The immediate demand for pediatric COVID vaccines in the Bay Area has appointments filling up fast.
RELATED: Here's why CA may be on the verge of COVID-19 winter surge
For 5 to 11 year olds over the weekend:
- Santa Clara County run clinics vaccinated 10,850 kids
- Contra Costa Health Services vaccinated 933 kids
- San Francisco's Department of Public Health doesn't have data yet, but one pediatric practice in the city vaccinated 500 patients
- In Marin, at school vaccine sites, 2,367 kids received their first shot
None of the above numbers include shots given at pharmacies, which likely make the actual count much higher.
"We got 4,000 more doses today and we put those online," said Marin County Health Officer Dr. Matt Willis.
One of those doses will go to Dr. Willis' 11-year-old son.
Dr. Willis: "He'll be getting vaccinated tonight! He wanted me to do it."
Kate Larsen: "You're going to give him the vaccine?"
Dr. Willis: "Well, yeah! I'm a physician and I can vaccinate him and that's what he wanted."
Dr. Willis says vaccine uptake has exceeded his expectations, but he points out there's no time to waste if families want to be safe for the holidays. "If we really want that protection for the winter holidays, the window is this week, next week, the week after, because it's that second dose three weeks later and it takes two weeks after that to really have full protection. For parents seeking protection of the vaccine coming into the winter holidays, they may be travelling or having relatives visit, having safer indoor gatherings, now is the time to schedule an appointment."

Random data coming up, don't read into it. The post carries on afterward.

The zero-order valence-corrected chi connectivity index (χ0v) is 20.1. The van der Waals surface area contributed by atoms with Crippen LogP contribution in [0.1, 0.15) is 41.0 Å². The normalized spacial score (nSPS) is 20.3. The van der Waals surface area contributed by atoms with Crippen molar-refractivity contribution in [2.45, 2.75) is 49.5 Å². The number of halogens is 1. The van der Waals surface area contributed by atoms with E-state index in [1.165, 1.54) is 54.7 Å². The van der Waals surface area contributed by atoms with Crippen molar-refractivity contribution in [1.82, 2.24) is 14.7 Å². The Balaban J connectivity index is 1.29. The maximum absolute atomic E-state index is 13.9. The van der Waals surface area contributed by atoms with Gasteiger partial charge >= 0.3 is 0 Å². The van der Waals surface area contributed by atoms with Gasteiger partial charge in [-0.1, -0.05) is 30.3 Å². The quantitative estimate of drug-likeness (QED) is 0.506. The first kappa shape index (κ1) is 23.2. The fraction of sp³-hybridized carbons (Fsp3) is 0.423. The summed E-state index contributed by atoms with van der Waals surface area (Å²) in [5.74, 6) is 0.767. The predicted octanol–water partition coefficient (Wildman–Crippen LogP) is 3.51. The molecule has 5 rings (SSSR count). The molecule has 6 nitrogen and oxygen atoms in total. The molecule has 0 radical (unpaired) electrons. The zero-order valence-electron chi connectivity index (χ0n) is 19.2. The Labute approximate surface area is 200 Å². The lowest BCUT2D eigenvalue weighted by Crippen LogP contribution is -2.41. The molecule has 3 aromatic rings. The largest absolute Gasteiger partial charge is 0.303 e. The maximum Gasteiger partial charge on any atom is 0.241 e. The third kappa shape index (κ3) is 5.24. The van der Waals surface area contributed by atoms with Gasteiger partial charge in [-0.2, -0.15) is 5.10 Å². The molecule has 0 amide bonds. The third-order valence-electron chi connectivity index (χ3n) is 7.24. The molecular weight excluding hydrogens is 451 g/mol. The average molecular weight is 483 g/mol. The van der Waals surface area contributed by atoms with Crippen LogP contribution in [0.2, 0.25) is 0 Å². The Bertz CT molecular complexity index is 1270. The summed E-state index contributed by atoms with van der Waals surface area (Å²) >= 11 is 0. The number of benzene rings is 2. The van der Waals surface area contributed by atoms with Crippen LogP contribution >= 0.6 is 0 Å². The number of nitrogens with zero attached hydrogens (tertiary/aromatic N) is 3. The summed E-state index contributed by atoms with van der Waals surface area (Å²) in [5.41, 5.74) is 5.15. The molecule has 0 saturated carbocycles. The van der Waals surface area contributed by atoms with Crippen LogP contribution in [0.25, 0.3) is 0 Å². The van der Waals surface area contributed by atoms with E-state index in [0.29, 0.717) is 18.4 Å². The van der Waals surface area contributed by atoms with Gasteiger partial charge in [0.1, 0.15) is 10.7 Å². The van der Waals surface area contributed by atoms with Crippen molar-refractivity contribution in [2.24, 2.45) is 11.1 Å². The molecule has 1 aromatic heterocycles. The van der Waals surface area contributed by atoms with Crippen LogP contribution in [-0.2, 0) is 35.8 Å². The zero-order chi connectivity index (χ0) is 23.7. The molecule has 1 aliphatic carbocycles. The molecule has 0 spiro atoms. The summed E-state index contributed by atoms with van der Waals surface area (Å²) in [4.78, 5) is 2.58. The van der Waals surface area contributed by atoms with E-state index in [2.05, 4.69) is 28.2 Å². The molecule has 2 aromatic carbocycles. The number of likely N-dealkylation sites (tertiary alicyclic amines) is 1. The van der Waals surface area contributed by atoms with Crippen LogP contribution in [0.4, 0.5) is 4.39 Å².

On Monday, with COVID cases climbing, California's Department of Public Health warned of another possible winter COVID surge, urging Californians to get boosters and the 5 to 11-year-olds to quickly get their first shot.
"It's going to help decrease the amount of transmission, decrease how high a surge is, but I don't think it will be enough to prevent a surge. I think that cases will continue going up and down," said Dr. Jorge Salinas, a hospital epidemiologist at Stanford.
But even if it won't stop a surge in its tracks -- Dr. Salinas reminds everyone the vaccine prevents severe cases and bad outcomes. "As long as the virus remains relatively the same, upcoming surges should be less impactful on society compared to surges in previous months or years."
VACCINE TRACKER: How California is doing, when you can get a coronavirus vaccine
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